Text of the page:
Viewing such musical luminaries as Angelo Moore & Kyp Malone, musicians that I not only admire but identify with, discussing performing music that is more popular within anglo circles than african-american communities was interesting, for I never thought upon my entrance into "rock" music that I was outside the norm. Granted, as I've grown older & wiser, I'm more aware of how my rearing as a child wasn't the usual upbringing. In some ways I've resented the lack of strong cultural influences within my childhood, but I've grown to understand and admire my parents for bringing me up to be truly "post-racial". Despite this experience I have, & in many ways still do, confront the usual scrutiny in being a minority in America. It was these discussions that intrigued me most, the examination of what & who defines "black culture".

Regardless of the good intent of my parents to raise my sister & I to identify ourselves as members of the human race rather than merely black or latino, there were times where programmed social constructs reared their ugly head. I can remember the numerous Corey Haim posters on my sister's walls when I was younger, so the experience my sister & I had growing up contradicted the scenario painted within the movie "Mo' Betta Blues" in which Spike Lee's character spoke of a situation where his brother was beaten for having Betty & Veronica posted on his walls...simply because they were white. Despite this, I clearly recall my freshman year at TCU during parents weekend. I remember being worried that I was going to catch some flack for sporting diamond studs in my ears, but instead my dad, looking around campus on the way to the football game told me, "looks like slim pickins' son." I laughed it off, unaware of the weight of his words, responding with a simple, "yeah right."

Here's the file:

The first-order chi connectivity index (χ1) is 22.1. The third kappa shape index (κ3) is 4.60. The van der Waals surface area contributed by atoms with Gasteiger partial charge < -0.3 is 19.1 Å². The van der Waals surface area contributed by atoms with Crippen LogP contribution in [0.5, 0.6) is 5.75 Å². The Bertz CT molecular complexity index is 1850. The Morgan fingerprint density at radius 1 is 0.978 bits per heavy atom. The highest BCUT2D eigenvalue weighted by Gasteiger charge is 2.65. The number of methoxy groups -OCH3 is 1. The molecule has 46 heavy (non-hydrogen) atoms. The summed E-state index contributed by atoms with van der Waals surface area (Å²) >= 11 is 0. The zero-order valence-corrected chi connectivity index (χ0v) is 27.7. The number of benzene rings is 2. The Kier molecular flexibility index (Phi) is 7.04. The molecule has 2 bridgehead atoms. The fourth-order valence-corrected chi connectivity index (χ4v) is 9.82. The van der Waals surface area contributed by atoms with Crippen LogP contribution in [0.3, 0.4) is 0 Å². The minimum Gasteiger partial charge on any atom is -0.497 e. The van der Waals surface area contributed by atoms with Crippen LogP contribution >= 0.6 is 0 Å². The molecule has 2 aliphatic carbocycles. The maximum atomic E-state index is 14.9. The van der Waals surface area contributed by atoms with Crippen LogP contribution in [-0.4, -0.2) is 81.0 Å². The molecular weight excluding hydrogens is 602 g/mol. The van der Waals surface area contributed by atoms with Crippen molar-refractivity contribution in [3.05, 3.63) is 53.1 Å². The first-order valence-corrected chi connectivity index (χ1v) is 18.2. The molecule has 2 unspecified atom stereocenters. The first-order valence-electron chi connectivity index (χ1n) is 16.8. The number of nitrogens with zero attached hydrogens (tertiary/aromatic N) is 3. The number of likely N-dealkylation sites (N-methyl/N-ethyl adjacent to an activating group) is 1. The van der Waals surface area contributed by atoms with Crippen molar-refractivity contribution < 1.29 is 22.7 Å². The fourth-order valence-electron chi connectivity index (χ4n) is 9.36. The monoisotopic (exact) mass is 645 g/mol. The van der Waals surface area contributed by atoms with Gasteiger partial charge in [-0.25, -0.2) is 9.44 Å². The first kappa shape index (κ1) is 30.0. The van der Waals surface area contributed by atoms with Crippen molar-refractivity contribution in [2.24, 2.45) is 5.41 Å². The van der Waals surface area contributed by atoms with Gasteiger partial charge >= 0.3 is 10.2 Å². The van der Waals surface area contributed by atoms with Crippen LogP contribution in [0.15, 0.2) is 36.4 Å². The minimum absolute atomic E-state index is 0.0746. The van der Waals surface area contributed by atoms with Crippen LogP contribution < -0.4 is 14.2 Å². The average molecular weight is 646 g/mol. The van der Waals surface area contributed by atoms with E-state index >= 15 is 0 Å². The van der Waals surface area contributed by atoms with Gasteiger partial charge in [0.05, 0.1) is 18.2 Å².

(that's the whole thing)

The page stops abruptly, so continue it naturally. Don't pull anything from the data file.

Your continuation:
I was pleased to see the film take the time to touch upon interracial relationships & how complicated they can be (if you let them). The purported novelty of dating a black man/woman was explored, but it was a situation expressed by one young lady who spoke of how her mother once said, "...perhaps it's better that you don't date a black man, because they all do drugs, have bad credit, & can't support you" that struck me like a ton of bricks. Similar as it was to the sentiment my father expressed, his words didn't contain the venom of bigotry in identifying with unfounded stereotypes. My father simply may have thought that I didn't find white girls attractive & here I was attending a school full of white girls (he obviously had no clue...HA!), but it was the situation in the film that provoked more thought as to who truly perpetuates these ridiculous notions. How many limits do we place upon our own culture, & who carries on these ideals? I suffered the scrutiny of my very own friends back home when I attended TCU. In many ways it may have been simple teasing or resentment for being away from home so much, but I was accused of being "whitewashed" on numerous occasions during my time in college. Perhaps that was what my father was trying to tell me. "Slim pickins' son...because either you'll be the guy to piss off daddy, the "safe" negro, or the fodder for your friends gossip...but chances are things won't ever be the same again."

Well, they weren't, but all things must change with time. I've even spoken with some older musical mentors who have told me when learning of my background, "your parents must be real courageous & cool, because having a relationship like theirs & bringing you & your sister into this world when they did, wasn't common or necessarily celebrated." Honestly, I would have to say that my parents were not only brave but a success, because they absolutely accomplished their goal of rearing my sister & I "post-racially". As much as we are fully aware and celebrate our cultures, we never feel deeply affected by the limitations that others (including our own people) place upon us. I'm actually surprised by how many times racially sensitive situations fly over my head or how I never thought twice when it comes to my desire to write and perform rock music. Accusations of being "whitewashed" never hurt me, because I was fully aware of who I was, as I am to this day. I am the son of David & Frances Hardaway. I'm a self-avowed "Blaxican" (or blaxicano if you like). I will not be defined by other people's standards or ideals, & for that I will always be grateful to my parents & love them for it (even though I still wish my mom taught me to speak spanish when I was younger...HA!).